I am taking a class at my university called "Software Constraints". In the first lectures we were learning how to build good APIs.
A good example we got of a really bad API function is the socket
public static void Select(IList checkRead, IList checkWrite, IList checkError, int microseconds); in C#. The function receives 3 lists of sockets, and destroys them making the user have to clone all the sockets before feeding them into the
Select(). It also has a timeout (in microseconds) which is an int, that sets the maximum time the server can wait for a socket. The limits of this is +/-35 minutes (because it is an int).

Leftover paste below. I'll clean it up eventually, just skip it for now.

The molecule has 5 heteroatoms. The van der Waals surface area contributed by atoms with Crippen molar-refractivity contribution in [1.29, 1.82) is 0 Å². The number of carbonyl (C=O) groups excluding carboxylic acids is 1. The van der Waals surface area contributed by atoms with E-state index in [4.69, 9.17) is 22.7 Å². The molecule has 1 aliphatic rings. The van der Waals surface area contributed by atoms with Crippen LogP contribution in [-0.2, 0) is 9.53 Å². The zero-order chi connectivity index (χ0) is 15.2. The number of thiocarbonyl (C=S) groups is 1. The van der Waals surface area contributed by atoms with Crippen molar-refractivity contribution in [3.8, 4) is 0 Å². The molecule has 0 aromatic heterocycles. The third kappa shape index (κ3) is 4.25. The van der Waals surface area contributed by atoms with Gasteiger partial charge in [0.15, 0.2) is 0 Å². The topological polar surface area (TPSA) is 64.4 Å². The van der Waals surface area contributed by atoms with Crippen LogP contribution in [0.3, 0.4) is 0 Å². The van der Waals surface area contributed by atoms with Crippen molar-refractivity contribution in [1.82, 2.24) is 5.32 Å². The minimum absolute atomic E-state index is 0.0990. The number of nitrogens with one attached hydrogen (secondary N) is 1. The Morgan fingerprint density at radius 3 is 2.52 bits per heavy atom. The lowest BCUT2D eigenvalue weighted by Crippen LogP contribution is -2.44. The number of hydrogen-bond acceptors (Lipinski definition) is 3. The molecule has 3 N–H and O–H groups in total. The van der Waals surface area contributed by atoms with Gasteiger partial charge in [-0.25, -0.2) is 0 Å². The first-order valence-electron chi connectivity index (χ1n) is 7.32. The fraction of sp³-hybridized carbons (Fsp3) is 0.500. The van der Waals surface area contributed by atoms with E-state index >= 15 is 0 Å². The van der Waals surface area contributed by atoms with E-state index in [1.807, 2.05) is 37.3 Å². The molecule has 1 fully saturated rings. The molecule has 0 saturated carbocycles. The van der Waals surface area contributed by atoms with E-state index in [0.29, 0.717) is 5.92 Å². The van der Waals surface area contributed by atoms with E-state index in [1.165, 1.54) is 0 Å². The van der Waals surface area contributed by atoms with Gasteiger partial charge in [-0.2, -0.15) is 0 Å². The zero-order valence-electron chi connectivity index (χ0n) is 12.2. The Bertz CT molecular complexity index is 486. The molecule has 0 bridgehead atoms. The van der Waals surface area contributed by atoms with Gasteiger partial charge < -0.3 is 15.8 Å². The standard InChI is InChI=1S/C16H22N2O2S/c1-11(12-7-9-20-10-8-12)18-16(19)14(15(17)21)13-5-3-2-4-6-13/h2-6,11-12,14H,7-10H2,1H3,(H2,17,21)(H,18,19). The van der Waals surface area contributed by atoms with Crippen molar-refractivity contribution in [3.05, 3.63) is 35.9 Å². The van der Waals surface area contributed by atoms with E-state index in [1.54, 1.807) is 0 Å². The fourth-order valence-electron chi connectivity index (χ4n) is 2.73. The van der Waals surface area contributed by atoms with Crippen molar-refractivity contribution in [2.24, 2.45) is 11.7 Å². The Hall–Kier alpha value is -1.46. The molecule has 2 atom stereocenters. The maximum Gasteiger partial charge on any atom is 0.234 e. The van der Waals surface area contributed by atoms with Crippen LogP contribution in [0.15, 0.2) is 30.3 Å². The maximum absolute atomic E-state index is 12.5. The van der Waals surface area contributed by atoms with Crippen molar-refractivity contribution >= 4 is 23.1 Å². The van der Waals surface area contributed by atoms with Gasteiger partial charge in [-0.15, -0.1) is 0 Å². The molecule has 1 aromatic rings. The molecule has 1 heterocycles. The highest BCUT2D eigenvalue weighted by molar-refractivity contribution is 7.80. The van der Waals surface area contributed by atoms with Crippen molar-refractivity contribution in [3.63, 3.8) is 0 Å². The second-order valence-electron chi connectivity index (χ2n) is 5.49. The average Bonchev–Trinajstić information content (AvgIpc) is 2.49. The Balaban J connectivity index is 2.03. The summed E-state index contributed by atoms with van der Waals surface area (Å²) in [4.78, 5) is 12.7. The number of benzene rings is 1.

- How do you define an API as 'bad'?
- How do you define an API as 'good'?
Points to consider:
- Function names that are hard to remember.
- Function parameters that are hard to understand.
- Bad documentation.
- Everything being so interconnected that if you need to change 1 line of code you will actually need to change hundreds of lines in other places.
- Functions that destroy their arguments.
- Bad scalability due to "hidden" complexity.
- It's required from the user/dev to build wrappers around the API so that it can be used.